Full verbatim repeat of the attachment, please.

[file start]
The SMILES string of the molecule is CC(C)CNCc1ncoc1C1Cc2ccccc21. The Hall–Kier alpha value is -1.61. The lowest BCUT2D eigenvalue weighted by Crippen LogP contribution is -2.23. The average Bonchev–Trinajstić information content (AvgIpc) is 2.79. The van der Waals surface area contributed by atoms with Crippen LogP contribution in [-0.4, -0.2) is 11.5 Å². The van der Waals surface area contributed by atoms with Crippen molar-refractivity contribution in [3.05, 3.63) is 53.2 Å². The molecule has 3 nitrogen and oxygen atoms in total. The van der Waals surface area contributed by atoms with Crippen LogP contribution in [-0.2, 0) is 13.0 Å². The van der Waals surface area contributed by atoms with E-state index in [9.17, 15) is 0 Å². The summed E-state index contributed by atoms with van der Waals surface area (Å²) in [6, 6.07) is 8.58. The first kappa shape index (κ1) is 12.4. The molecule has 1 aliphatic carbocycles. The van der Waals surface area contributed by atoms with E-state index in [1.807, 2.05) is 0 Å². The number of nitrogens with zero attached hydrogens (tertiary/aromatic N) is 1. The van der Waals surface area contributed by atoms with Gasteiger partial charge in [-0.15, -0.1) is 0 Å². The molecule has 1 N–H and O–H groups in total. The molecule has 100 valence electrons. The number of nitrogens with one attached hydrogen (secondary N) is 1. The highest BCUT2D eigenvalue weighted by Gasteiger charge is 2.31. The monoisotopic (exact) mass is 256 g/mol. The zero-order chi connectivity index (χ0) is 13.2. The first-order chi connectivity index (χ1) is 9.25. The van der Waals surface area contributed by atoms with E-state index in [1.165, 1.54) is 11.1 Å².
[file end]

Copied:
The SMILES string of the molecule is CC(C)CNCc1ncoc1C1Cc2ccccc21. The Hall–Kier alpha value is -1.61. The lowest BCUT2D eigenvalue weighted by Crippen LogP contribution is -2.23. The average Bonchev–Trinajstić information content (AvgIpc) is 2.79. The van der Waals surface area contributed by atoms with Crippen LogP contribution in [-0.4, -0.2) is 11.5 Å². The van der Waals surface area contributed by atoms with Crippen molar-refractivity contribution in [3.05, 3.63) is 53.2 Å². The molecule has 3 nitrogen and oxygen atoms in total. The van der Waals surface area contributed by atoms with Crippen LogP contribution in [-0.2, 0) is 13.0 Å². The van der Waals surface area contributed by atoms with E-state index in [9.17, 15) is 0 Å². The summed E-state index contributed by atoms with van der Waals surface area (Å²) in [6, 6.07) is 8.58. The first kappa shape index (κ1) is 12.4. The molecule has 1 aliphatic carbocycles. The van der Waals surface area contributed by atoms with E-state index in [1.807, 2.05) is 0 Å². The number of nitrogens with zero attached hydrogens (tertiary/aromatic N) is 1. The van der Waals surface area contributed by atoms with Gasteiger partial charge in [-0.15, -0.1) is 0 Å². The molecule has 1 N–H and O–H groups in total. The molecule has 100 valence electrons. The number of nitrogens with one attached hydrogen (secondary N) is 1. The highest BCUT2D eigenvalue weighted by Gasteiger charge is 2.31. The monoisotopic (exact) mass is 256 g/mol. The zero-order chi connectivity index (χ0) is 13.2. The first-order chi connectivity index (χ1) is 9.25. The van der Waals surface area contributed by atoms with E-state index in [1.165, 1.54) is 11.1 Å².